If you are looking to add a new canine companion to your family and want to choose a lively, energetic dog that needs lots of exercise – perhaps as a keen jogging partner or to spend lots of time letting off steam with your kids – you might want to consider a Sprollie.
A Sprollie is a hybrid dog type produced from the crossing of a springer spaniel and a border collie, and this unique combination of breeds produces a dog that is lively, intelligent, versatile, and very outgoing. Dogs of this type are a good match for virtually all types of active owners, including those that have ambitions to take part in canine sports, or who want to be able to train their dog to perform a wide range of skills or even tricks.
However, their high energy levels mean that a Sprollie isn’t the right choice of dog for everyone – and prospective Sprollie owners should do plenty of research into this dog type to ensure that they know what they are getting into before committing to a purchase.
If you are thinking of buying a Sprollie or are wondering if a Sprollie is the right choice of dog for you, we’ll look at their core traits and personalities in this article. Read on to learn more.
A Sprollie is a cross breed or hybrid dog type, which means that they’re not classed as pedigrees. This in turn means that they can’t be registered with The Kennel Club, and that there is no formal breed standard in place for dogs of this type.
Sprollies are often produced from working lines of springer spaniels and border collies rather than show dogs or pets, which means dogs of this type often have a high level of working intelligence, even over and above that of most dogs of the two parent breeds.
Ask about the lineage of any Sprollie you might be considering buying, to find out what sort of roles their ancestors performed and where your future dog’s talents may lie.
The average advertised price of Sprollies in the UK is around £339, which is right at the bottom end of the price spectrum across dog breeds and types of all varieties. This makes Sprollies very affordable to buy!
In terms of the cost of caring for a Sprollie, they’re medium sized dogs so are around the median in terms of how expensive it is to provide everything they need, from food to veterinary care to accessories. Because Sprollies aren’t small and do have high energy levels, they’re not usually a good choice for very small homes, but neither do they need a huge home to be comfortable either. They do, however, need access to a yard or garden, which should be properly fenced in.
Crossing any two unrelated dog breeds can result in a lot of variance in the appearance of their puppies, even within the same litter. However, Sprollies all tend to be medium sized, with mid-length fur that isn’t overly long but often a little shaggy, and they have a very fit build that is well proportioned and nicely balanced.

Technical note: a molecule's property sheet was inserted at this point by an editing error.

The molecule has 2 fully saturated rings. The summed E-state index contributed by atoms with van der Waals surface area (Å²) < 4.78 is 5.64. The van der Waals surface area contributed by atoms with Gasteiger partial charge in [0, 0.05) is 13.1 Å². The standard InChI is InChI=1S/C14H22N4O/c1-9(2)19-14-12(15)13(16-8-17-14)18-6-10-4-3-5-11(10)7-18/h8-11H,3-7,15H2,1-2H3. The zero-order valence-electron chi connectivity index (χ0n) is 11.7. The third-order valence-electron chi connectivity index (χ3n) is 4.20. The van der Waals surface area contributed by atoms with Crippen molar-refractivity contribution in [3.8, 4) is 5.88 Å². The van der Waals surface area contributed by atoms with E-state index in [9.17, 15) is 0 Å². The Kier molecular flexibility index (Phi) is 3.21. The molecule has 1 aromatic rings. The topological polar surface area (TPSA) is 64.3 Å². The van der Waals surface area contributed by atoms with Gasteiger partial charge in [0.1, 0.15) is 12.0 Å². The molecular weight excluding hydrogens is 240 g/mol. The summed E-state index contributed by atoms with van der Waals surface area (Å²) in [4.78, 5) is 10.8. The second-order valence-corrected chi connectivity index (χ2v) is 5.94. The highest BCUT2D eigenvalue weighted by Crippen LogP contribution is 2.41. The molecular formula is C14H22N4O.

Sprollies have long, healthy-length muzzles with drooping ears, which are often feathered like the springer spaniel.
In terms of coat colours, Sprollies may be black and white or liver and white, and as well as their patches of colour, they may also have spots too, particularly on the face. The Sprollie coat tends to shed year-round, although they are not among the heaviest shedders – but you will still need to invest in a good hoover to keep your home free of dog hair!
The main point that prospective Sprollie owners need to bear in mind is that dogs of this type have really high energy levels. The springer spaniel itself is a very high-energy breed, but border collies top the list when it comes to their need for exercise and physical activity. They have bags of endurance, tenacious personalities and an almost obsessive drive to run and stay active, and it would be hard to overstate how much exercise a dog of this type needs.
A Sprollie will need at least a couple of hours of lively, interesting walks each day, ideally more, and if their need for exercise is not met they are apt to become bored and destructive in short order. Sprollies aren’t just very physically active either – they are also very intelligent dogs that need just as much mental stimulation as they do physical. They are almost scarily smart dogs that can work things out for themselves and learn by observation, and when they are properly trained, will often pick up a new command within just a couple of repetitions.
Sprollies thrive on having a job to do and something to concentrate on that allows them to work off some of their energy and engage their brains, which is why they are popular farm dogs and working dogs – and why they are usually a good choice for canine sport.
If you wish to keep a Sprollie as a pet, you will need to dedicate a lot of time to keeping them entertained, and providing lots of exercise.
Sprollies are very social and personable dogs that love to play with other dogs as well as people, and they enjoy the company of children that want to play with them, assuming that they are properly socialised with children and that the children show the dog the appropriate respect.
They are kind, loyal and gentle, although they can be very enthusiastic about things and may accidentally knock smaller dogs or children over! They also often have strong herding instincts, which means that you must be very careful round livestock.
Sprollies also have a reasonably high prey drive, and so good control and recall training is essential – but they are smart and willing to learn, and will usually be able to live safely with a cat as long as you approach introductions and supervision carefully.
Because Sprollies are so lively and intelligent, they need an owner who understands their needs and can provide for them adequately. They are not one of the dog types that are widely recommended for first time owners, but a first-time dog owner who is prepared to do their research and learn about the dog’s needs may well find the Sprollie a very rewarding companion.